As John Steinbeck’s East of Eden would put it, “Samuel may have thought and played and philosophized about death, but he did not really believe in it. His world did not have death as a member. He, and all around him, was immortal. When real death came it was an outrage, a denial of the immortality he deeply felt, and the one crack in his wall caused the whole structure to crash. I think he had always thought he could argue himself out of death. It was a personal opponent and one he could lick.”
An issue that consistently escapes my understanding is the complexity of racial disparity in the United States. The knowledge that the life expectancy in some low-income African American communities is lesser than parts of rural Algeria is a bit irreconcilable with my image of the U.S. as the world’s most powerful and free nation (questionable … Continue reading Literary Perspectives on American Racial Inequality
When I read Twenty Thousand Leagues Under the Sea by Jules Verne a few years ago, I thought it would be interesting to spend a ridiculous amount of time in a confined space and watch myself become more and more psychologically unhinged. I have since discovered that this literary daydream was in fact highly context driven (context being a romanticised submarine) and living in my house with little human interaction and an abundance of instant noodles is really not the same thing.
"The Salinas Valley is in Northern California. It is a long narrow swale between two ranges of mountains, and the Salinas River winds and twists up the center until it falls at last into Monterey Bay. I remember my childhood names for grasses and secret flowers. I remember where a toad may live and what time the birds awaken in the summer—and what trees and seasons smelled like—how people looked and walked and smelled even. The memory of odors is very rich."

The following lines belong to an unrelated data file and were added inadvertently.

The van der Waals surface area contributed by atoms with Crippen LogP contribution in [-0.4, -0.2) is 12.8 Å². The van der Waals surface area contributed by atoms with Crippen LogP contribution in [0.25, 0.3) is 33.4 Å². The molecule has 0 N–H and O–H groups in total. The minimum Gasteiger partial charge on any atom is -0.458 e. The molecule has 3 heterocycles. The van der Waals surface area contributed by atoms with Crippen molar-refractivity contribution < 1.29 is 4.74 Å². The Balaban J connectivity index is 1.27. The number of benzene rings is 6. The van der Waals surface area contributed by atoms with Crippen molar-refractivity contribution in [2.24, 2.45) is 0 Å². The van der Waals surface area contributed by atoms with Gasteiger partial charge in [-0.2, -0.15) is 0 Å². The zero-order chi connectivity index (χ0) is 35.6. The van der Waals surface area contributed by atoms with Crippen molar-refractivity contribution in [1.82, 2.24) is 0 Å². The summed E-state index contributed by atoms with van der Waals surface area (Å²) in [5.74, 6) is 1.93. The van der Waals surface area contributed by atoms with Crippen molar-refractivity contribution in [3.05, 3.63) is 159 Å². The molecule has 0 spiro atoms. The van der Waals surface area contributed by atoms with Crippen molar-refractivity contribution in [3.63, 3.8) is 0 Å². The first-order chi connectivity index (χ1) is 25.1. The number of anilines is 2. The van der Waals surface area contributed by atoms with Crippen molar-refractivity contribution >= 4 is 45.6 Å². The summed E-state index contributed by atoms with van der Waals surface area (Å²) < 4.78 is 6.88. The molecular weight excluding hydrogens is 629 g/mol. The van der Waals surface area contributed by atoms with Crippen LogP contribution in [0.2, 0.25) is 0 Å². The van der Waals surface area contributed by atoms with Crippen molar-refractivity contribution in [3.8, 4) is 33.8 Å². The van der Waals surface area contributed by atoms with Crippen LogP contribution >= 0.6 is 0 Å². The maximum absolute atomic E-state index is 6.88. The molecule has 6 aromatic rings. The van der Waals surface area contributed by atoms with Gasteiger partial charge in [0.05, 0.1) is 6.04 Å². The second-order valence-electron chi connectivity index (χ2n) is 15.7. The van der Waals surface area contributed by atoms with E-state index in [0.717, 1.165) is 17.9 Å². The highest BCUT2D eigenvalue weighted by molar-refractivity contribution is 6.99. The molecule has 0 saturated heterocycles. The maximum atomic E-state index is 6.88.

When you live in a well-off community, it’s all too easy to ignore the reality of drug addiction. We look at the two thousand homeless addicts in Vancouver with contempt or with pity, but very rarely with understanding. Some vote for politicians who advocate harsh minimum sentencing for nonviolent drug offenders. Some comment that drug … Continue reading What I Learned from “Beautiful Boy” by David Sheff
It’s become commonplace to frequently be confronted with a flurry of angry (and frequently ungrammatical) posts filled with buzzwords every time Trump posts something stupid (so, fairly often). In fact, it’s become so accepted that people appear to view posts on social media as a legitimate alternative to tangible contributions to the community, such as … Continue reading “Slacktivists:” a Critique of Social Media Activism
Recently, the largest ever election in global history occurred in India, with 600 million voters casting ballots all over the nation. In light of the rise of authoritarian right-wing governments in the past year, India’s election is a refreshing reminder that democracy is very much alive. In fact, democracy has never been as vibrant as … Continue reading Technology’s Role in Democratization
While a cultured literary connoisseur likely already agrees with me on this matter, amateur grammarians may be wondering what the necessity for Oxford commas is. Consistency? Clarity? An insatiable thirst for punctuation, even when excessive? The answer is all of the above.
Edward Lear's nonsense poem "The Jumblies" is among the most lighthearted pieces of poetry in history, describing a group of playful creatures who go to sea in a sieve. But could there be a deeper meaning to this poem?
Replace the proletariat with mindlessly subordinate children, replace Room 101 with an ordinary classroom featuring routine torture branded as “education”, replace telescreens with the watchful eyes of cutthroat administrators, and the dystopian regime of 1984 is recreated every day in the ordinary school.